A GROUP set up to work with the agricultural community to improve safety on Shropshire’s roads is making good progress in its work to improve education, guidance and training for all partners and agencies.

The working group, created in 2020, consists of Shropshire Council, the National Farmers Union (NFU), West Mercia Police and West Mercia's Police and Crime Commissioner (PCC) John Campion.

The group was established after the issue was raised by Councillor Joyce Barrow, chairman of Shropshire Councils Place Overview Committee, and an initial discussion at the committee’s meeting on September 3, 2020.

Councillor Barrow said: “The working group’s activity will ensure Shropshire Council staff working on our highways and dealing with residents’ concerns are better informed and knowledgeable in this area of work, and the joint training with West Mercia Police will also support widening understanding and training.

"The workshops and briefings planned by the NFU to further support the agricultural sector will allow a greater understanding of the concerns raised by residents.

“Concerns are raised to the council about this issue, but it’s also important to recognise the fantastic contribution made to the Shropshire economy by the agricultural sector.

"So, we’re working in partnership to inform, understand , share knowledge and experiences together to support safety on our roads.”

The working group will be providing joint training for council and police staff on practical matters such as the size and weight of agricultural vehicles on rural roads, mud on the road and other general safety matters.

Edward Garratt, NFU Shropshire adviser, said: “We’d like to thank Shropshire people for their continued support as our farmers go about their jobs producing great tasting, quality ingredients and food for our tables.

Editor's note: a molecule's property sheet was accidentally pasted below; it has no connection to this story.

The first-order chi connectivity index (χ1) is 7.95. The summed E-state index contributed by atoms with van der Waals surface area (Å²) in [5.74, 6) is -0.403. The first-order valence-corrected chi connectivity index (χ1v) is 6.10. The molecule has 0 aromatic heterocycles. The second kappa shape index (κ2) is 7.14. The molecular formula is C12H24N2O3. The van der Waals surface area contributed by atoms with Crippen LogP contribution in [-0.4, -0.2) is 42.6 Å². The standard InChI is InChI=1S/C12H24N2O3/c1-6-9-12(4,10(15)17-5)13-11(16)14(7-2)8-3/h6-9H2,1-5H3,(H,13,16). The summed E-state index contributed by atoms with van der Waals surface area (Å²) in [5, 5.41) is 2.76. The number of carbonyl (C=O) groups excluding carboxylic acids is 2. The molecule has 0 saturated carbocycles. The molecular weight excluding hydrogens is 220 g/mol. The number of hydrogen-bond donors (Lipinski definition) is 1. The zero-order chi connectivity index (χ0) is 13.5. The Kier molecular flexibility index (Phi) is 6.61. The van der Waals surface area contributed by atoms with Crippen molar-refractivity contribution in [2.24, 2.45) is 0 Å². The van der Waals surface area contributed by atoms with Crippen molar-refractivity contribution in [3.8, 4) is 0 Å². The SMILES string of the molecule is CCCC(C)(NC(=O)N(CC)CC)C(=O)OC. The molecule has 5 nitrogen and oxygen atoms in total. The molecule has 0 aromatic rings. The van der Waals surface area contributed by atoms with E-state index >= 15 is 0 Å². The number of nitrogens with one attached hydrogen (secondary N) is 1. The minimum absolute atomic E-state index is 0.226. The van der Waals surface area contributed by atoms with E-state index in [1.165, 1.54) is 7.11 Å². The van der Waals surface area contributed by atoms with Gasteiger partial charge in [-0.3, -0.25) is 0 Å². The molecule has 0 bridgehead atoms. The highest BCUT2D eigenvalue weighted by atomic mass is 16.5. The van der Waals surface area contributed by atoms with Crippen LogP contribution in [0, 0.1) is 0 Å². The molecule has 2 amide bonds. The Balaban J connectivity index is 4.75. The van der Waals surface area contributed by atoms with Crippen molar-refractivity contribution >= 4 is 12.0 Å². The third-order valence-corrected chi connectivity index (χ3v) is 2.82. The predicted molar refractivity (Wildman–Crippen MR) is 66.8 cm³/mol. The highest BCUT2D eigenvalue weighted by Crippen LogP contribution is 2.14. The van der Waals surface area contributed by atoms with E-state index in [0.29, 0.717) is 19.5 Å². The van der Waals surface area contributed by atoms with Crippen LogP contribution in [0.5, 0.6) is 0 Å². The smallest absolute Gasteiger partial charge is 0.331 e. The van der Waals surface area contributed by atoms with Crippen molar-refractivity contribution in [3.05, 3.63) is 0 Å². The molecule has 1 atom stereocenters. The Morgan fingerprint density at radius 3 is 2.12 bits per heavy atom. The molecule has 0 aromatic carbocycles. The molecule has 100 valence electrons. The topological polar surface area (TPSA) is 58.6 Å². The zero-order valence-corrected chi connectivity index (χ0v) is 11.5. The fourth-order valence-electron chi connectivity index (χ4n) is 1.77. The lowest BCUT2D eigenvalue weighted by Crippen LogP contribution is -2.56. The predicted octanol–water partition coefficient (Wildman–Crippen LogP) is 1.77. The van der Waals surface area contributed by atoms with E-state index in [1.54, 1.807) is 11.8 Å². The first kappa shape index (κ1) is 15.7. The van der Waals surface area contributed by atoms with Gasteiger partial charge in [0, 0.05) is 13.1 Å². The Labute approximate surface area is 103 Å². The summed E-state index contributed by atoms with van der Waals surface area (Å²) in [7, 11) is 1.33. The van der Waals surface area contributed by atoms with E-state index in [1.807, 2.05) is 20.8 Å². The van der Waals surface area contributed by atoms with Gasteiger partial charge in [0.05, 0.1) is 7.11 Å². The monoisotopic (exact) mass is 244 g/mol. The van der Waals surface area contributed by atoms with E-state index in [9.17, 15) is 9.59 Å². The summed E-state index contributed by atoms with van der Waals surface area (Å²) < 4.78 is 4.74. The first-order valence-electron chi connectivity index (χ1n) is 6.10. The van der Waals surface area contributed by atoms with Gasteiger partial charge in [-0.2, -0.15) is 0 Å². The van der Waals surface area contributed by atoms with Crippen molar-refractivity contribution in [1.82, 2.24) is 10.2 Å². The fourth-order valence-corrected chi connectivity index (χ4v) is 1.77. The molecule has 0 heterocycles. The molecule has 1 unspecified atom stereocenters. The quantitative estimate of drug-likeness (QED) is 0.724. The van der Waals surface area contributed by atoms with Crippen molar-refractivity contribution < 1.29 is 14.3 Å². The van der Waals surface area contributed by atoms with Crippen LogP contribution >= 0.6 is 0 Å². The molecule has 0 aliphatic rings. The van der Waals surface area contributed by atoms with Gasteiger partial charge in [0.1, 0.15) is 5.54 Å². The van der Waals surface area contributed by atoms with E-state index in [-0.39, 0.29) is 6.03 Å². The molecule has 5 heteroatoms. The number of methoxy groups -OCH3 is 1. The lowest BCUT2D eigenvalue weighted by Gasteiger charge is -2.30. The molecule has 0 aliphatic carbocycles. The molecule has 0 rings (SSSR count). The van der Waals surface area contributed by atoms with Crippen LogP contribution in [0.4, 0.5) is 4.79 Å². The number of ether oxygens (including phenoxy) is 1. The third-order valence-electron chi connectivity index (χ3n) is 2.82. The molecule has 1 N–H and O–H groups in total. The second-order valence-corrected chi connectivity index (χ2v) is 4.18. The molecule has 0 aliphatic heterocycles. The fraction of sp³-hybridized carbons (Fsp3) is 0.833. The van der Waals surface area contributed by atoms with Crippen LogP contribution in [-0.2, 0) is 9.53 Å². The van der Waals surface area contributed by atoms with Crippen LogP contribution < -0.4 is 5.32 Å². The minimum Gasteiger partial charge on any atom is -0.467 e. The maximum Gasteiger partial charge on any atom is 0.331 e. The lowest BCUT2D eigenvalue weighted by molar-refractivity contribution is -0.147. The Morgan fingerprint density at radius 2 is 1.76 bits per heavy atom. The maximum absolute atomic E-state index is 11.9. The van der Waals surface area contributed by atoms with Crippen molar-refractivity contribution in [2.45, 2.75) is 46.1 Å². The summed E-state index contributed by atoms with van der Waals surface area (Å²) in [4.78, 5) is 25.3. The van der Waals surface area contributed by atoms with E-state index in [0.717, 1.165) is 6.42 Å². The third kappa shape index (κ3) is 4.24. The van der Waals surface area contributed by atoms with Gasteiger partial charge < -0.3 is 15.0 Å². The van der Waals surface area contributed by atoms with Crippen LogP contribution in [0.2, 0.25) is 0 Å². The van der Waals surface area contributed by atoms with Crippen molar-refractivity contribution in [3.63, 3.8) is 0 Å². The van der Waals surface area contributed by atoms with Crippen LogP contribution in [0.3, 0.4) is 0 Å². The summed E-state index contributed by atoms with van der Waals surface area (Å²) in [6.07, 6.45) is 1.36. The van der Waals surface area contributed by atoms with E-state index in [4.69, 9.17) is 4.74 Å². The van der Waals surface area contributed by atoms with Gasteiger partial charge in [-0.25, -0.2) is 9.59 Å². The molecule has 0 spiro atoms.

"The NFU is working closely with Shropshire Council, West Mercia Police and others to minimise disruption where possible and to raise awareness of issues at key times of the year.

"Most farmers and agricultural contractors do what they can to minimise the amount of issues on the roads but a timely reminder is always worthwhile and farmers will do everything in their power, when appropriate, to safely ease traffic congestion and clear mud from the roads.

"There is also a real need for other motorists to continue to bear with the farming community at peak times and be aware of farm vehicles when out and about on the county’s highways.”

Inspector Lloyd Cresswell of Force Operations, West Mercia Police, said: "This collaboration between local partners is a great way of developing closer working relationships to not only help keep our roads safer but also support the needs of communities and those working within the agricultural industry.

Mr Campion, said: “Making our roads safer is a key priority, as is understanding and responding to the concerns of our rural communities. This welcome initiative ensures Shropshire residents are given a voice, as agencies work together to ensure safety improves.”